How Hurricane Florence could spike food freight costs
- Hurricane Florence could create a challenging headwind for food makers' freight expenses even though consumers on the Atlantic coast are stocking up on supplies, according to a Credit Suisse report released this week. CPG firms such as Dean Foods, TreeHouse Foods, B&G Foods and Campbell Soup are particularly vulnerable, Food Business News reported.
- Dean and TreeHouse operate "at very thin margins," Robert Moskow, a Credit Suisse research analyst, noted in the report. He added that B&G inaccurately projected its freight inflation would drop to nothing by the fourth quarter. Campbell is temporarily shutting down soup production at its plant in Maxton, North Carolina, and plans to ship products to East Coast clients while highways are still open. Moskow said the higher costs will pressure profit margins.
- "Storms like these tend to provide a net positive to processed foods companies' sales trends because consumers stock up on supplies," Moskow said in the report. "However, distribution costs tend to shoot higher as food processors scramble in a tight supply environment to get truck drivers to show up at their facilities. We will have a better sense in the next couple of weeks whether Florence causes spot prices for freight to spike and whether it will shape contract rates for next year."
Logistics costs are typically a challenge for food companies, but with the potentially destructive Hurricane Florence approaching the Mid-Atlantic region this week, it's likely to make things substantially worse.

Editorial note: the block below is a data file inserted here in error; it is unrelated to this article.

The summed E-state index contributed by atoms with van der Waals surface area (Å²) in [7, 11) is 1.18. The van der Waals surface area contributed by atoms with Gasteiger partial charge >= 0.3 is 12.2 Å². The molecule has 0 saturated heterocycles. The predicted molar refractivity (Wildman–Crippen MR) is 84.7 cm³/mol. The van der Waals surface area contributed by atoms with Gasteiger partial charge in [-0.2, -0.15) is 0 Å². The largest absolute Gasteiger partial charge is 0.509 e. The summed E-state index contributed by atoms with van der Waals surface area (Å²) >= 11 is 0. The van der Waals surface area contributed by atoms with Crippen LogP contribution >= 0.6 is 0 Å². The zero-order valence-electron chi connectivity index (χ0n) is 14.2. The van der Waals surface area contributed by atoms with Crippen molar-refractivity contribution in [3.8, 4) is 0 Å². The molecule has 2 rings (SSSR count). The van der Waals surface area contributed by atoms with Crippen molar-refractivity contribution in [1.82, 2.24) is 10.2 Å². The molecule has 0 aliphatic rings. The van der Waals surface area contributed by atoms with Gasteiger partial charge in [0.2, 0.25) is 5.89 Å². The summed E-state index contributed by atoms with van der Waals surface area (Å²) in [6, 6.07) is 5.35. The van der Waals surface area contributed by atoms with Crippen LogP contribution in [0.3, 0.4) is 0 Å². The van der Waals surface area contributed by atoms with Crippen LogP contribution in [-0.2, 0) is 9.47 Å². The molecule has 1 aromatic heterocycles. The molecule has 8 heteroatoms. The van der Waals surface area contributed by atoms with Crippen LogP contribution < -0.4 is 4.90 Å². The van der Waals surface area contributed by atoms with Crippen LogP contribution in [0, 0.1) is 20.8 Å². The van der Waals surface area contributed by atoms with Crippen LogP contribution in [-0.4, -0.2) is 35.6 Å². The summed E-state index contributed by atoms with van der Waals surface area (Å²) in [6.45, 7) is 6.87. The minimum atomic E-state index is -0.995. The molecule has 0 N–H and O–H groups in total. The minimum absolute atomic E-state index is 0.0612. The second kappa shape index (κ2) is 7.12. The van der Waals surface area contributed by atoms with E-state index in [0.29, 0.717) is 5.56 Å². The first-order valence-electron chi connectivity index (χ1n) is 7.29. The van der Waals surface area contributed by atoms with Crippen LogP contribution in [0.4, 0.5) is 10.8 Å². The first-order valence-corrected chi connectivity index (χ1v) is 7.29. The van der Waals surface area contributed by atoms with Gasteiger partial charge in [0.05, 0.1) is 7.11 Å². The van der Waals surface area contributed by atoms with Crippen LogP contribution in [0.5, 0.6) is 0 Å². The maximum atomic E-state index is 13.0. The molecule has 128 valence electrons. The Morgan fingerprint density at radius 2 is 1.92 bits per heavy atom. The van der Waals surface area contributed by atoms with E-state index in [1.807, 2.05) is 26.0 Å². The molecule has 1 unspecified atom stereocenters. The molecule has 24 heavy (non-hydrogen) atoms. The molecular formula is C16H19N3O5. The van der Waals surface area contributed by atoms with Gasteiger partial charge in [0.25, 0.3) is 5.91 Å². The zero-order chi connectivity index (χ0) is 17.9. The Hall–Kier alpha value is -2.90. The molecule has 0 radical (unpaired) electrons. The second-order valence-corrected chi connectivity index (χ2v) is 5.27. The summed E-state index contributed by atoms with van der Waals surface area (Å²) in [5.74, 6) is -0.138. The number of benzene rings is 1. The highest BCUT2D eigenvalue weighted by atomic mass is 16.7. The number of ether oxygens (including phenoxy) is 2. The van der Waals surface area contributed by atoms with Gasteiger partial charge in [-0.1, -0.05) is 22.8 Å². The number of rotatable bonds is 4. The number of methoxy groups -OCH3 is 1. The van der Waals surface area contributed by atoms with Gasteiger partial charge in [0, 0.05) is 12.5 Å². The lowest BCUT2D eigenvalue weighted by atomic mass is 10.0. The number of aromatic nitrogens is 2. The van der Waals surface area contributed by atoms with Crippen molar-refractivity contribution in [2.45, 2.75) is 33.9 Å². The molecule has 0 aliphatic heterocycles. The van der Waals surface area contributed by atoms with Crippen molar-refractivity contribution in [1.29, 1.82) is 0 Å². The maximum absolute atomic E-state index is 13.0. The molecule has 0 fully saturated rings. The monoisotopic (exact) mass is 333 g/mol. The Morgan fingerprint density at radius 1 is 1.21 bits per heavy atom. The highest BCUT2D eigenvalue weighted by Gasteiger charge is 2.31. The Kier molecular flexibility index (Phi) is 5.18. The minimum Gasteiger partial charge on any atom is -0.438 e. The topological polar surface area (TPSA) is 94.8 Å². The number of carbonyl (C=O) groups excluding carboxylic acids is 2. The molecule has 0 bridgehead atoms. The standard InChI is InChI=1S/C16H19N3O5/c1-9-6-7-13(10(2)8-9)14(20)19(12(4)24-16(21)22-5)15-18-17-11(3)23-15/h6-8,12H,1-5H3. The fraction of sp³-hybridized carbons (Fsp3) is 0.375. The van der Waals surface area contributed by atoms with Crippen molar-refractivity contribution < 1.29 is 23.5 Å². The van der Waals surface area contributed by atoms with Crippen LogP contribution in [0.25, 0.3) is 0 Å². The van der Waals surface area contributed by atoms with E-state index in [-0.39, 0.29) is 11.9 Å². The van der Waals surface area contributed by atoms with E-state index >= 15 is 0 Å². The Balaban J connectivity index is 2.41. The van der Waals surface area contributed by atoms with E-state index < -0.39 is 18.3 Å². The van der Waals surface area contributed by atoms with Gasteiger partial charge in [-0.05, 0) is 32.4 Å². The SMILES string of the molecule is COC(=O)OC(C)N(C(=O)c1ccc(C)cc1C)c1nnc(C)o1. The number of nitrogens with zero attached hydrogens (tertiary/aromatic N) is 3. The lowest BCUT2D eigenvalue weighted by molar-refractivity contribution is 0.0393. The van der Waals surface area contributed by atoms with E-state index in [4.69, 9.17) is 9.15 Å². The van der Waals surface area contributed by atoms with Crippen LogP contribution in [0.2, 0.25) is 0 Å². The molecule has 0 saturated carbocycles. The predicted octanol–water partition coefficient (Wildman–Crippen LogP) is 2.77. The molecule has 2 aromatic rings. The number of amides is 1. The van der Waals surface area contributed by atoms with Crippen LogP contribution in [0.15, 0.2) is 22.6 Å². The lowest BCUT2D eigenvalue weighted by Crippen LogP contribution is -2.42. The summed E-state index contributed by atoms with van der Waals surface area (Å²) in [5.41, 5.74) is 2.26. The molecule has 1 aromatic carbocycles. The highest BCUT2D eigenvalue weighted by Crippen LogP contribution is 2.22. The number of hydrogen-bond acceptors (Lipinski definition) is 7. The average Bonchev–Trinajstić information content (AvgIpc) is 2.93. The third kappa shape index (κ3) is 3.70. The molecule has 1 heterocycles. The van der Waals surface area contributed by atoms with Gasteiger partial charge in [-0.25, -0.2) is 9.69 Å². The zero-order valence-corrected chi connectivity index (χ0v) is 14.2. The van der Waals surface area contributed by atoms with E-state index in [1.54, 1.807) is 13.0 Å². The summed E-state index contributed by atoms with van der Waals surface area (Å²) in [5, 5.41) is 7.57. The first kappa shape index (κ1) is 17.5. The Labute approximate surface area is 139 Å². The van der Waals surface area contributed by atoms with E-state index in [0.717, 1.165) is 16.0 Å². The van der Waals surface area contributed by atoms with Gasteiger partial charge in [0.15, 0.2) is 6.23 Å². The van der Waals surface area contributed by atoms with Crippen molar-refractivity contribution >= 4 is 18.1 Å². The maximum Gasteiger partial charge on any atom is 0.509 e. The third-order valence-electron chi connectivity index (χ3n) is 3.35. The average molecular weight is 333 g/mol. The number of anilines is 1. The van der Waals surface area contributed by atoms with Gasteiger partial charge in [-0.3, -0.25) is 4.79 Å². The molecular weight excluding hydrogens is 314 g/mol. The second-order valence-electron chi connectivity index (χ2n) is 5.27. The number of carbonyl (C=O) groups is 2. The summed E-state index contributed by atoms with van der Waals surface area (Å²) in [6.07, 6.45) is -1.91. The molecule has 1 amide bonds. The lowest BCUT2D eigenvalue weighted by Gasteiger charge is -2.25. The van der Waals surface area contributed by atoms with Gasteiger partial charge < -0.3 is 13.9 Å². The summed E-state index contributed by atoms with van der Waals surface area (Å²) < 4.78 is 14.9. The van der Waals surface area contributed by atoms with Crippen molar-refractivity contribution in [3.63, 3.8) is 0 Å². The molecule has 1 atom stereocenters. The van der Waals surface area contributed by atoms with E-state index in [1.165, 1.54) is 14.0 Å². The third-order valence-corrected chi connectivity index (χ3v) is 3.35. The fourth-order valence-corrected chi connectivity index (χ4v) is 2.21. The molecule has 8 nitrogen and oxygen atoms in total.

Hurricanes and other adverse weather events are notorious for disrupting supply chains. Credit Suisse's Robert Moskow noted in another report from last year that retail outlets affected by Hurricanes Harvey and Irma had trouble restocking inventories because of delivery delays.
Due to rising transportation costs and a shortage of trucks and drivers, some manufacturers — including Smithfield Foods and Hormel Foods — are beginning to build their own fleets of trucks. Others, such as Kellogg, are leveraging their supply chains to cover significant freight costs. Freight rates on the spot market jumped 29% from July 2017 to July 2018 — and have kept rising for 17 straight months, according to The Wall Street Journal.
The situation has also been a drag on recent earnings for some big food makers and distributors, including Dean, Tyson, Del Monte, Kellogg and US Foods. As Tyson CEO Tom Hayes said in a third-quarter earnings call last month, "Rising freight costs have been a challenge for all of our businesses. We now expect freight to be about $270 million more this year compared to last year ... ."
It's hard to tell how significant Hurricane Florence's impact will be to the overall food and beverage distribution system. It was downgraded to a Category 2 hurricane late Wednesday night, according to CBS News. But plenty of other storms or adverse weather events are likely to continue causing distribution problems for food makers.
According to the Credit Suisse report, Campbell is doing what it can to get ahead of the hurricane's impacts. The company doesn't need further problems after sales and profit declines, the sudden retirement of its CEO in May, plans to sell off its Fresh division and international brands, burgeoning debt, and rumors that the company may be for sale. Like Dean, B&G and TreeHouse, it needs to minimize financial damage as much as possible and find cost savings wherever it can in order to accommodate continuing increases in transportation and other costs.
If these and other food and beverage companies can manage to get goods to hurricane-ravaged areas in time for grocery stores and other retail outlets to reopen and restock, it could also provide a positive boost to their reputations as reliable brands that consumers can count on.
- Food Business News Hurricane may cause freight costs to spike